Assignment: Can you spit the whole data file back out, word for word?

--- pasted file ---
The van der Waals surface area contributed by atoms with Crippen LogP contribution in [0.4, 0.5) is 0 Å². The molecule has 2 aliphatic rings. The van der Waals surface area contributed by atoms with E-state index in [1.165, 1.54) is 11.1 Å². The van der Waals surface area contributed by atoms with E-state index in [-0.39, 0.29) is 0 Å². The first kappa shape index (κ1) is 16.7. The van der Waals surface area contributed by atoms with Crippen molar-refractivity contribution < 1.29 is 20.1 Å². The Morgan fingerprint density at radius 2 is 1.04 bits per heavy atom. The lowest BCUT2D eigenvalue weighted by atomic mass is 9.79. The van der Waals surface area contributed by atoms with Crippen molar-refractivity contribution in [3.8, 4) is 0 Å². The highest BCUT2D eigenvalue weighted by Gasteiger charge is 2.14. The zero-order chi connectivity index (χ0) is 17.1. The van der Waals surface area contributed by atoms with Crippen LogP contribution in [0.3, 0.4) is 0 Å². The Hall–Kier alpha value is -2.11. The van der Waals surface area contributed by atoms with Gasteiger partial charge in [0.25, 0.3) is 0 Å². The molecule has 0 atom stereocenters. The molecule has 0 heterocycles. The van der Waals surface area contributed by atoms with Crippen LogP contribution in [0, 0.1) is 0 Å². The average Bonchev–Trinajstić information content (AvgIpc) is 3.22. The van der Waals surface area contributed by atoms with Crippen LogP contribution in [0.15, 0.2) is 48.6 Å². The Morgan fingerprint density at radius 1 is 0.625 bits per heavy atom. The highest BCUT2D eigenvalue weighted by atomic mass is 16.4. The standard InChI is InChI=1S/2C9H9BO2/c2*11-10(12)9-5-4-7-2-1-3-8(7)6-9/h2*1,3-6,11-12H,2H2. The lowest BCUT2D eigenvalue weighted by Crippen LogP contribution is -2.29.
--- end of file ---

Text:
The van der Waals surface area contributed by atoms with Crippen LogP contribution in [0.4, 0.5) is 0 Å². The molecule has 2 aliphatic rings. The van der Waals surface area contributed by atoms with E-state index in [1.165, 1.54) is 11.1 Å². The van der Waals surface area contributed by atoms with E-state index in [-0.39, 0.29) is 0 Å². The first kappa shape index (κ1) is 16.7. The van der Waals surface area contributed by atoms with Crippen molar-refractivity contribution < 1.29 is 20.1 Å². The Morgan fingerprint density at radius 2 is 1.04 bits per heavy atom. The lowest BCUT2D eigenvalue weighted by atomic mass is 9.79. The van der Waals surface area contributed by atoms with Crippen molar-refractivity contribution in [3.8, 4) is 0 Å². The highest BCUT2D eigenvalue weighted by Gasteiger charge is 2.14. The zero-order chi connectivity index (χ0) is 17.1. The van der Waals surface area contributed by atoms with Crippen LogP contribution in [0.3, 0.4) is 0 Å². The Hall–Kier alpha value is -2.11. The van der Waals surface area contributed by atoms with Gasteiger partial charge in [0.25, 0.3) is 0 Å². The molecule has 0 atom stereocenters. The molecule has 0 heterocycles. The van der Waals surface area contributed by atoms with Crippen LogP contribution in [0, 0.1) is 0 Å². The average Bonchev–Trinajstić information content (AvgIpc) is 3.22. The van der Waals surface area contributed by atoms with Crippen LogP contribution in [0.15, 0.2) is 48.6 Å². The Morgan fingerprint density at radius 1 is 0.625 bits per heavy atom. The highest BCUT2D eigenvalue weighted by atomic mass is 16.4. The standard InChI is InChI=1S/2C9H9BO2/c2*11-10(12)9-5-4-7-2-1-3-8(7)6-9/h2*1,3-6,11-12H,2H2. The lowest BCUT2D eigenvalue weighted by Crippen LogP contribution is -2.29.